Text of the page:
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It’s crystal clear that great eats is truly one of life’s great joys as soon as you walk into Leo’s Pizza in Jacksonville, and the extraordinary scents of traditional Italian cooking smack you in the face.

“We’ve been in Jacksonville, Illinois about 45 years,” said Antonia Alfano, who owns the town mainstay along with her brother, Salvatore Vitale, and sister, Susanna Lansaw. “My dad came to America to a nearby small town and then he drove around and decided to look for a good town and this was very appealing to him and he decided this was it.”

Alfano’s father, Leo Vitale, came to the United States from Sicily to create a better life for his family. He was a skilled welder, but cooking was always an interest for him and he put that love for Italian cooking to good use. 

“When he came here, he went right into Italian cooking. He learned the pizza trade from other cousins and family members that had come before him, and then he added everything else himself,” explained Alfano. “When I came to America from Sicily, I was 13. I was 13, my brother was 11 and my sister was 3.”

Today Leo’s Pizza is thriving in the heart of Illinois corn country and it is truly a family affair. 

“There’s always one or two of us here running the business and that makes a big impact. It shows people that we care,” exclaimed Alfano.

With its dim lighting and walls lined with family photos, Leo’s Pizza looks and feels like a comfortable, welcoming restaurant that might have been transplanted straight from New York City or Chicago where Italian neighborhood restaurants are abundant. 

“It’s all made with Italian ingredients, number one,” Alfano said when asked about the food at Leo’s Pizza. “From the flour to the cheese to the pasta, it’s all made from scratch. And I think that’s what attracts people. Our spaghetti sauce, our Alfredo sauce, everything is made from scratch.”

Alfano’s pride in the family business is obvious when she gets the chance to work the dining room at Leo’s Pizza and visit with old friends and make new ones.

“I love coming to work every day,” said Alfano with a smile. “One, because I love seeing my customers. They’re all like family to us and just because I just love cooking for them. When our customers say the food was delicious it just gives us a sense of pride, and it’s just something that we just love. This is our home away from home. Half of the time we’re here more than we are at home.”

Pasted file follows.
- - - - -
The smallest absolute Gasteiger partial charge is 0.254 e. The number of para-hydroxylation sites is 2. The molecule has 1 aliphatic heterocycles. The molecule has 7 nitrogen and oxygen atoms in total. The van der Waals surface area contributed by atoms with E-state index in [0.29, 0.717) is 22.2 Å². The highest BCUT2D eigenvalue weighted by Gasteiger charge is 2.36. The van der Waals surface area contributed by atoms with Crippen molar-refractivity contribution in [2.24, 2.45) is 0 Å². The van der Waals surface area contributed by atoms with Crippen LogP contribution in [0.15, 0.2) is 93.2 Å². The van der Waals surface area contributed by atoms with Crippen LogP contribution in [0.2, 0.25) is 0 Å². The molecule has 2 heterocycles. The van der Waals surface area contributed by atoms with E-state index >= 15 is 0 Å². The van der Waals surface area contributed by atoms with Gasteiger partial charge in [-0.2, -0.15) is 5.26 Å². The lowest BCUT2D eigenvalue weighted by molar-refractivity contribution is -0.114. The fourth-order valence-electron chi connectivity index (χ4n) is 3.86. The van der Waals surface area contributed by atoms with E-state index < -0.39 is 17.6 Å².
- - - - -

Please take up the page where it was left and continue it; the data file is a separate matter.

“We were taught by my father, Leo, how to run a business and how to approach people and to talk to them with respect,” said Alfano’s younger brother, Salvatore Vitale, who is also a part-owner at Leo’s Pizza. “Above all, have a good work environment and have people love you as much as you love them.”

Although evolution is essential to ensure a business runs smoothly, the look of Leo’s Pizza has stayed unchanged over the years.  In fact, Alfano wanted to spruce up and update Leo’s Pizza’s dining room, much to the dismay of her customers.

“Oh, let’s change it up and make it more modern looking and more than half of our customers tell us ‘No!’ They tell us it won’t be Leo’s Pizza. So, we just keep putting up more of our Sicilian decor,” Alfano said with a big grin. 

I’ll tell you what, this town here has accepted us with open arms,” Vitale stated. They really have, and they’ve done so much for us. We give back in return in many ways, in donations or free pizzas, and we do a lot special events like ‘Pack the Houses’ for people and local schools.”

Leo’s Pizza is truly a passion for everyone involved.

You’ve got to love what you do. You’ve got to love your business,” Alfano said. The one thing I would stress to anybody opening up a business is you really have to want to work hard at it and dream big.  As long as you work hard, your dreams will come true.

I want the people of Illinois to know about small business owners and that they’re very hard-working people. Those who run small retail businesses in Illinois truly put their heart into their businesses compared to any chains. Look at Jacksonville. A lot of big companies have come and gone, and yet the ones that still last have been our small businesses and they’re the ones thriving right now,” Alfano stated.

Leo’s Pizza may look like a small business from the outside, but it feels like a factory if you walk in the kitchen and see the breakneck speed of the cooking. The business employs about two dozen full-time people and 10 partimers.

”One of the things I love about being a retailer is the connections I have here with the people,” Alfano said. Also being a retailer for me is an adventure at the same time. Like I said, it comes with sacrifices, but at the same time, I love what I do.”

A piece of advice that I want to share with anybody that wants to get into a business, in retail especially, is that if you’re going to do this, know what you’re doing,” explained Vitale. “Don’t just do it because you say to yourself, ‘You know, I want to do it because I think its fun.’ I’ve seen people do this for the first time, and then they fold completely because they thought it looked fun and easy.

“You are married to this business. I’m married to this business. I have to be here. Some people don’t have to, but, we grew up with it, so we have to hold on to it because this is our living,” said Vitale, his voice dripping with a degree of pride that is part of the secret sauce that makes Leo’s Pizza an absolute Illinois treasure.

Central Illinois

Whimsy Tea

IRMAApril 15, 2024

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